DALLAS — Cell phones, pagers, e-mail, television and other distractions sometimes make it hard to pray or hear God’s answer.
Worship leaders are often too busy with administrative duties to help people deepen their personal connections to the holy.
So, some people are turning to spiritual directors to help them strengthen their relationships with God.
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“For a person on an intense spiritual pilgrimage, that generally requires developing a relationship with a spiritual companion,” said Shelly Vescovo, dean of the Anglican School of Theology, a division of the Episcopal Diocese of Dallas.
Spiritual direction is not a profession. Directors hold other jobs and see only a few clients who usually pay a fee on a sliding scale. For instance, Sam Magill paid his director $90 an hour; others pay half that, less or nothing.
Unlike therapists, spiritual directors are not licensed, nor is their training standardized.
In selecting a director, Liz Budd Ellman, the head of Spiritual Directors International, recommends interviewing at least three candidates and asking some key questions:
What is the person’s training?
To what spiritual tradition/faith do they belong?
To what ethical guidelines do they adhere?
Are they in spiritual direction themselves, and what kind of personal prayer life do they have?
Spiritual direction has existed in various forms throughout the Christian tradition. There were 4th century desert mystics who counseled seekers, and monks or nuns who guided medieval convent dwellers. In the 16th century, St. Ignatius wrote his “Spiritual Exercises,” which became the basis of direction as offered within the Jesuit community. With Vatican II, the Catholic Church opened more involvement to lay people, including spiritual direction.
For 20 years, the school has offered spiritual direction training to students, both lay and clergy. “It is a much more intense, focused endeavor … and the function of a church/synagogue is different than what one goes to a spiritual director for,” Vescovo said.
A growing number of people are embarking on such spiritual pilgrimages with a companion. In 1989, 400 spiritual directors meeting in Burlingame, Calif., formed Spiritual Directors International. Based in Bellevue, Wash., the group has about 4,000 American members, almost 700 more worldwide, and lists about 200 training or retreat centers in 41 states, including seven centers in Texas.
“There is some kind of transformation in our culture, a larger rubric of the democratization of religious authority,” said Wade Clark Roof, chairman of religious studies at the University of California at Santa Barbara. “There’s a tendency of people to assume that out of their lived experience, and that of a spiritual director, that they can grow and expand their spiritual insights, and that they don’t have to go to traditional religious authority, the clergy.”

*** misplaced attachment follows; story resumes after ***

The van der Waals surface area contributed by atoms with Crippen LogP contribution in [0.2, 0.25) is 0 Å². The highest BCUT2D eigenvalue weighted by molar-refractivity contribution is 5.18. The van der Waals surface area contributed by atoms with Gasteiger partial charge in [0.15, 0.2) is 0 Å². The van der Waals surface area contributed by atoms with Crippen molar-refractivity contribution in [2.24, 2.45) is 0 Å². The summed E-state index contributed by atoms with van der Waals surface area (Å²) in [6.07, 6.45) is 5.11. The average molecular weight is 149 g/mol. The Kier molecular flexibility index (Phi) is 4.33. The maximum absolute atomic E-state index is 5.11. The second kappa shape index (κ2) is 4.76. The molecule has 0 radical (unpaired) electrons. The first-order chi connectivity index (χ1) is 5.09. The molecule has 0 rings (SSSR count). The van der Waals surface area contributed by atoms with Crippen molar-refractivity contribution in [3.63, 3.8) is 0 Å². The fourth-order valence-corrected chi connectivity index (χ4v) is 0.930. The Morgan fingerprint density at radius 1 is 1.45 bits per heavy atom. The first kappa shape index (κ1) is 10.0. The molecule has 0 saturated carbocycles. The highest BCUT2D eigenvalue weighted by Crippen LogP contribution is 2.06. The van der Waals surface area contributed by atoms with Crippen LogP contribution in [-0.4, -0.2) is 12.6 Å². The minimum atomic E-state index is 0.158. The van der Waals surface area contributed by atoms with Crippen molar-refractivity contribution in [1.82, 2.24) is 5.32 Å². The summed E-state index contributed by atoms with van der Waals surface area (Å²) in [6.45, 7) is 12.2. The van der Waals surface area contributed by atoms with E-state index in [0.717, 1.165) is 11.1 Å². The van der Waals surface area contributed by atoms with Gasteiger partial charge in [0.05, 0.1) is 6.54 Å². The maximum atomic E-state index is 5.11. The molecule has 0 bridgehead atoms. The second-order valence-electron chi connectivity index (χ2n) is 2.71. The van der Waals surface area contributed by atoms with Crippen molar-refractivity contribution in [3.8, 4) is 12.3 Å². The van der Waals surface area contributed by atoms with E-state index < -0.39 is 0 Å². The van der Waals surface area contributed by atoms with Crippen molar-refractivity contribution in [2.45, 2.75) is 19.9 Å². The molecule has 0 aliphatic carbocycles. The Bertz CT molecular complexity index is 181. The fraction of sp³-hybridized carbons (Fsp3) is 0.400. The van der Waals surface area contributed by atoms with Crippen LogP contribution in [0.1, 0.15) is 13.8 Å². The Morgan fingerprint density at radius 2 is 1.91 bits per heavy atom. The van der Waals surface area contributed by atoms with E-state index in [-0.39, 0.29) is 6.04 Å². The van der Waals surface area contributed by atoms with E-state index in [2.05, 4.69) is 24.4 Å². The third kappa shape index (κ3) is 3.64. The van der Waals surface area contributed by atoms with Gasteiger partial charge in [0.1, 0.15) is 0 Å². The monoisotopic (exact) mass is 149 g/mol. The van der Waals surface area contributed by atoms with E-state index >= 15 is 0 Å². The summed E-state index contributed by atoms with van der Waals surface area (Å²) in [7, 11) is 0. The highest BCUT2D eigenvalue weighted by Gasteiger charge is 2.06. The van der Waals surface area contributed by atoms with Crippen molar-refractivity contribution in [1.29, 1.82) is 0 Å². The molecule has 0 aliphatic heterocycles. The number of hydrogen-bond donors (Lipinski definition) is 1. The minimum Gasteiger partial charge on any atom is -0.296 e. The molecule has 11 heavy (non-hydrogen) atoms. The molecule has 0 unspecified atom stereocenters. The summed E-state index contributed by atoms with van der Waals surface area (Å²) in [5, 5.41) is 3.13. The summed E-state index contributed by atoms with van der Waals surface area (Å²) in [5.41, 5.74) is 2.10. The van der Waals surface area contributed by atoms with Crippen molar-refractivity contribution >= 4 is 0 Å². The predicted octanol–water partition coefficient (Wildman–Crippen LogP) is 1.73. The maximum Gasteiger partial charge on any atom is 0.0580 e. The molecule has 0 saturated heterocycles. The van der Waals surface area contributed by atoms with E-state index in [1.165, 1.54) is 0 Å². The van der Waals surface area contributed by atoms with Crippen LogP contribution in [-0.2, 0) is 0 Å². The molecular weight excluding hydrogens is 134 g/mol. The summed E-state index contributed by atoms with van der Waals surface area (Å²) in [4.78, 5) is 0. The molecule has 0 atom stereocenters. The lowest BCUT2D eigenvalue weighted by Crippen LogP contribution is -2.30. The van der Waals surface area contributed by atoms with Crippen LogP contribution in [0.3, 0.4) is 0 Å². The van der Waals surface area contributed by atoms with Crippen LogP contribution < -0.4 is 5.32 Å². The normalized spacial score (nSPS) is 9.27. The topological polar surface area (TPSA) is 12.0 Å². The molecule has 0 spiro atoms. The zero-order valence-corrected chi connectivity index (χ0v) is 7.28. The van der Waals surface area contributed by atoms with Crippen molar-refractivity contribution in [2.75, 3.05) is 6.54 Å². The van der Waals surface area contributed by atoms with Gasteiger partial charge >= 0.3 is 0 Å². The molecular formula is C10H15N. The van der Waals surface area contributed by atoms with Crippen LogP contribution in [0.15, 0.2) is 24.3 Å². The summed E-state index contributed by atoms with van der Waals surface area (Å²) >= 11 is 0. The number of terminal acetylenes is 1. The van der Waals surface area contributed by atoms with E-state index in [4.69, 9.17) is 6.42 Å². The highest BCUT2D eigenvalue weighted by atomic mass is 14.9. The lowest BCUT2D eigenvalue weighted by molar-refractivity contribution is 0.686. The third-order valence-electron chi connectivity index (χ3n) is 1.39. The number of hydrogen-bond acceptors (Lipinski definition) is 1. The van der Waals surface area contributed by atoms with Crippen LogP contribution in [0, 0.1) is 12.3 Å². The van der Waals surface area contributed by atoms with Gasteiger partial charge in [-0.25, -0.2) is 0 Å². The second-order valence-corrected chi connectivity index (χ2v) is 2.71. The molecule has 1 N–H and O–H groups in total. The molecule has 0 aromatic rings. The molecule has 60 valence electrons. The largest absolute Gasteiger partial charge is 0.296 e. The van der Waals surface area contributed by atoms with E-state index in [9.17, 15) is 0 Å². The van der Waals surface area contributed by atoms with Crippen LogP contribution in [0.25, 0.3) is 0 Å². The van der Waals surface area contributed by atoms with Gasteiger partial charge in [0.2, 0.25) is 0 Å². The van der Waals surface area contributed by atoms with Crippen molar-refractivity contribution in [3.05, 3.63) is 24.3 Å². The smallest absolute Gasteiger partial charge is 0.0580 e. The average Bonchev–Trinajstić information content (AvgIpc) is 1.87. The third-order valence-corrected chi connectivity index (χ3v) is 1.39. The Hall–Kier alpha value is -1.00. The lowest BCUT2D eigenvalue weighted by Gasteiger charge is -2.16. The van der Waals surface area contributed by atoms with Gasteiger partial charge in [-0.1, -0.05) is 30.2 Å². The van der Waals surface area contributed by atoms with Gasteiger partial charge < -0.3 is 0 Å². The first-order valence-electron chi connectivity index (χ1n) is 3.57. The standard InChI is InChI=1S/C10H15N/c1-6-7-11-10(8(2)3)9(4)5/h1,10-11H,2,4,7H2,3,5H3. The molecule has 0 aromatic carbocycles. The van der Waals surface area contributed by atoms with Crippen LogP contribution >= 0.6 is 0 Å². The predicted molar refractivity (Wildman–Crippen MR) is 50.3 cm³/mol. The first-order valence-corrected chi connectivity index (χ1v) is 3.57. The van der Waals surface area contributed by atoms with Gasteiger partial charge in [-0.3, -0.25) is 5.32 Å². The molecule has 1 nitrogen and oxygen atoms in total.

The surge of interest in spiritual direction may seem dramatic, until seen in historical context, said the Rev. Frederick Schmidt, director of spiritual life and formation at Perkins School of Theology at Southern Methodist University.
“One could rightly argue that the high tide of religious affiliation of the 1950s and ’60s was in some respects an anomaly in American history,” he said.
So, what is spiritual direction?
“It isn’t about having visions or unusual phenomenon,” said Sister Thomas Bernard of Los Angeles, hoping to assuage those wondering if the practice is “woo-woo.”
In 1983, Thomas started the archdiocese of Los Angeles’ Spirituality Center — now the Spiritual Growth Center at Mount St. Mary’s College. In the center’s three- year program, about 25 students meet monthly for lectures on prayer, listening skills, spirituality and sexuality, multiculturalism and other topics. They may also play the role of spiritual director in case studies. In their third year, students see clients under supervision.
Sam Magill, a Seattle executive coach, sought spiritual direction after feeling something lacking in his life. At 50, he’d already dealt with career issues in therapy but felt a gnawing dissatisfaction.
“There’s only so much of our meaning in life that can be directly satisfied by a job,” Magill, 54, said. “The whole ‘meaning’ question loomed larger and larger. I wanted to dive deeper into my soul.”
So, Magill began meeting for an hour each month with a spiritual director, a fellow Episcopalian.
Thomas says it isn’t enough to be aware of God’s presence — noticed when standing in line at the market, buying gasoline or interacting with family and co-workers. She says we must also reflect on such moments, and a spiritual companion can provide an extra ear, and soul, with which to discern these moments’ import.
“I use the example of radio waves,” Thomas said. “They are all around us, but we have to tune in to get their message. So, God is always there for us, but we need to tune in.”
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